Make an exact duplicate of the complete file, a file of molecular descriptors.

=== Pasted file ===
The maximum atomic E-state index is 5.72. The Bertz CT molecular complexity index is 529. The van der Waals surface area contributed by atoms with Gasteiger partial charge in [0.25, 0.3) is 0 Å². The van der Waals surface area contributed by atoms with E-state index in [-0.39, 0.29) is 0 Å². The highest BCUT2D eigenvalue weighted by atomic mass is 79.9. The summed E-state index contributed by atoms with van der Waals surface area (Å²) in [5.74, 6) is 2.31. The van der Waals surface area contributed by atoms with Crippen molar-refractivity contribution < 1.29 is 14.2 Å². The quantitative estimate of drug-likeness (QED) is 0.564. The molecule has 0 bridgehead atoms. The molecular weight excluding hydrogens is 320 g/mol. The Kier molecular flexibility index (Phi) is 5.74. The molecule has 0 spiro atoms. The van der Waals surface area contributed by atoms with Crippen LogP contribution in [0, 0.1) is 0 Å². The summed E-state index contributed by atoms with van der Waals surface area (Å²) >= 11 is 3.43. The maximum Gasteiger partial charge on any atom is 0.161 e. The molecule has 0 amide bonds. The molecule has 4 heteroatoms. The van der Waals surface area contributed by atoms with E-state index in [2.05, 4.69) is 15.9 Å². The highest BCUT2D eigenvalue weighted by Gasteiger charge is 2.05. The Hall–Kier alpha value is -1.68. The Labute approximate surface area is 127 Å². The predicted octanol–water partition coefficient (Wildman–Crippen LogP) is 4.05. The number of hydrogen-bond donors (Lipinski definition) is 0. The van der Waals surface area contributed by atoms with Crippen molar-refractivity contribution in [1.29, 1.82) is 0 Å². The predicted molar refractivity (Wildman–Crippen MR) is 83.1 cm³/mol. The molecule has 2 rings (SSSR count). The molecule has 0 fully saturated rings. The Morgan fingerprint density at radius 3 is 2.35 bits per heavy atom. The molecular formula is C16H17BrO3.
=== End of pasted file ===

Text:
The maximum atomic E-state index is 5.72. The Bertz CT molecular complexity index is 529. The van der Waals surface area contributed by atoms with Gasteiger partial charge in [0.25, 0.3) is 0 Å². The van der Waals surface area contributed by atoms with E-state index in [-0.39, 0.29) is 0 Å². The highest BCUT2D eigenvalue weighted by atomic mass is 79.9. The summed E-state index contributed by atoms with van der Waals surface area (Å²) in [5.74, 6) is 2.31. The van der Waals surface area contributed by atoms with Crippen molar-refractivity contribution < 1.29 is 14.2 Å². The quantitative estimate of drug-likeness (QED) is 0.564. The molecule has 0 bridgehead atoms. The molecular weight excluding hydrogens is 320 g/mol. The Kier molecular flexibility index (Phi) is 5.74. The molecule has 0 spiro atoms. The van der Waals surface area contributed by atoms with Crippen LogP contribution in [0, 0.1) is 0 Å². The summed E-state index contributed by atoms with van der Waals surface area (Å²) >= 11 is 3.43. The maximum Gasteiger partial charge on any atom is 0.161 e. The molecule has 0 amide bonds. The molecule has 4 heteroatoms. The van der Waals surface area contributed by atoms with E-state index in [2.05, 4.69) is 15.9 Å². The highest BCUT2D eigenvalue weighted by Gasteiger charge is 2.05. The Hall–Kier alpha value is -1.68. The Labute approximate surface area is 127 Å². The predicted octanol–water partition coefficient (Wildman–Crippen LogP) is 4.05. The number of hydrogen-bond donors (Lipinski definition) is 0. The van der Waals surface area contributed by atoms with Crippen molar-refractivity contribution in [1.29, 1.82) is 0 Å². The predicted molar refractivity (Wildman–Crippen MR) is 83.1 cm³/mol. The molecule has 2 rings (SSSR count). The molecule has 0 fully saturated rings. The Morgan fingerprint density at radius 3 is 2.35 bits per heavy atom. The molecular formula is C16H17BrO3.